Q: What methodologies do you use to teach the children and youth?

A: The emphasis in our classes is on the participation of all the children. I encourage the teachers to use tools such as question and answering, open ended discussions and guiding questions. If I were to impose only my way of thinking or a one way dialogue with the children, I would not be able to understand what they really think or want to learn.

I have also emphasized that the children learn through examples that are relevant to their needs. For example in counting, we look at ‘costing’ which youth need to learn how to do to estimate their costs and still make a profit from the work they are doing.

Q: In your opinion what makes a good teacher?

A: A good teacher is one who genuinely likes children and wants to share his ideas with them. It is also important that a good teacher recognise that he can not teach things that he doesn’t know.

An Interview with Mr. Innocent Hamuigisha

Q: Can you please tell us a bit about yourself and the children you teach?

Vocational Training: Sign Painting A: I work at the Tubakunde Centre as the Arts Teacher in the vocational training programme. I have been teaching here for just over one year and am responsible for teaching street children and youth professional drawing and sign-writing. I teach one class and have a total of 27 students. The street children who are coming to the classes want to learn skills to help them get a permanent job.

Before working here I studied at the Arts College for 6 years and then taught in Bycumbi and Kackiru Primary Schools. I have also taught at the secondary school of La Promise although only for 6 months. Also during that time I was a refugee in Congo and when I came back I found out that the Centre was looking for a professional artist.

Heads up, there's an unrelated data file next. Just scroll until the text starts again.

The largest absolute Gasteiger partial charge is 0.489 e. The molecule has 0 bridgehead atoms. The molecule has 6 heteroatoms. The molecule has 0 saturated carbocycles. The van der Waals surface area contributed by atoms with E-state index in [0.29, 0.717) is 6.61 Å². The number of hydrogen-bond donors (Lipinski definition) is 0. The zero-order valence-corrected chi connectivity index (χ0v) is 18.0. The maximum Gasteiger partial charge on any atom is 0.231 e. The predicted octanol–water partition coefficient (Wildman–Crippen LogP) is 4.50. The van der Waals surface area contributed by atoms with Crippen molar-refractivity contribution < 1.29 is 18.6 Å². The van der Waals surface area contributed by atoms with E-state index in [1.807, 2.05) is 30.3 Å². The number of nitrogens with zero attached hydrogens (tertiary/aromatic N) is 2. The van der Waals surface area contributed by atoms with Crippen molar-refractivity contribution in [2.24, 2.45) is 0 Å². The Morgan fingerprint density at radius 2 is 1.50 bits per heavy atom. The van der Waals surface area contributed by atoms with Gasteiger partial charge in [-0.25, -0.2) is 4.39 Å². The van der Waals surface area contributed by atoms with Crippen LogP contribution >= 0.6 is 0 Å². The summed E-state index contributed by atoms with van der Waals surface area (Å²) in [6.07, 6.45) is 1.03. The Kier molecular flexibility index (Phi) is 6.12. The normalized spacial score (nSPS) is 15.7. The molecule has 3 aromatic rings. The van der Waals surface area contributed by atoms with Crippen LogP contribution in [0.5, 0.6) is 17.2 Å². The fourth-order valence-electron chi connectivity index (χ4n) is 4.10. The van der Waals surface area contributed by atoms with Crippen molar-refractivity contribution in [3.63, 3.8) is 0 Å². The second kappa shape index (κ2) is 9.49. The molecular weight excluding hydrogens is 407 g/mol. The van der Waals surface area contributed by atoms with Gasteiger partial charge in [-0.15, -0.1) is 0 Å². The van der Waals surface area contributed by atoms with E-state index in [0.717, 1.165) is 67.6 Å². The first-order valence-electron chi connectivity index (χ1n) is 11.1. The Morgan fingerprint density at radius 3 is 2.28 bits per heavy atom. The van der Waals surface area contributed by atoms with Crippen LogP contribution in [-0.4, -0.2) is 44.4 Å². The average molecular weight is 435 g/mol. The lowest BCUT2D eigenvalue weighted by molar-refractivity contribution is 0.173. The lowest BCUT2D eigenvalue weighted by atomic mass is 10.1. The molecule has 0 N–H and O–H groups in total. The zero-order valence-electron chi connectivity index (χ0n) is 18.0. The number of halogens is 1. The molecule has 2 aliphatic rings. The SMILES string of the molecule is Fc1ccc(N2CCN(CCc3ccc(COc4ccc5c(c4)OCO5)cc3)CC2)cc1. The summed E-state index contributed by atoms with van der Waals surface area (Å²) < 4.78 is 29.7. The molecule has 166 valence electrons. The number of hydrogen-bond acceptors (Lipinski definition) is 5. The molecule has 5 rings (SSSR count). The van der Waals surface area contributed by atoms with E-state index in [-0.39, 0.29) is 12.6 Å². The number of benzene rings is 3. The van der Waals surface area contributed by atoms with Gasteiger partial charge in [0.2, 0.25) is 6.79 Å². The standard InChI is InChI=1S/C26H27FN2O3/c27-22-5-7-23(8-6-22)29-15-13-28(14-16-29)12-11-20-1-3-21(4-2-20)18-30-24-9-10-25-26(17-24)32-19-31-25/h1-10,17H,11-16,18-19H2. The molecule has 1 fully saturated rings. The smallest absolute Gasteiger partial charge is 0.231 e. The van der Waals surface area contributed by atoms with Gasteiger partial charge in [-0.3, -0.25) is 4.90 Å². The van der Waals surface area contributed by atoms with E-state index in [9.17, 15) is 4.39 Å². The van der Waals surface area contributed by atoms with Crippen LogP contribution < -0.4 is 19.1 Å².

Q: What methodologies do you use in your teaching?

A: At the beginning I developed a course which would start with the basic skills and then added on to the work of the children every month. It was difficult to know what type of arts training would be the most useful, so after careful thought I decided it would be most beneficial for them to learn skills which will help them work in printing houses.Vocational Training: Sign Painting I contacted some of the printing houses in Kigali and they agreed to have the youth do a 6 month apprenticeship programme in their companies after the training at the centre. This way the students learn in the classroom but also have more practical experiences. We hope that several youth will be hired by the companies or will be able to seek employment in others.

At the present time it is not too difficult for the youth to find work, however, it is true that the youth who are not interested in producing samples and pushing sales find it difficult. That is why it is so important to train the children in the skills needed to work within the printing companies as working as individual contractors does not result in having a permanent job.

Q: In your opinion what is a good teacher?

A: You can tell if a teacher is good because the students want to stay with the same teacher. A good teacher works closely with the students to improve their skills and confidence bit by bit. I also think that a good teacher will notice the changes in the students - both in the results from exams and also behaviour in the classroom.

Would you like to read other interviews with practising teachers?

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Last revised May 1, 2001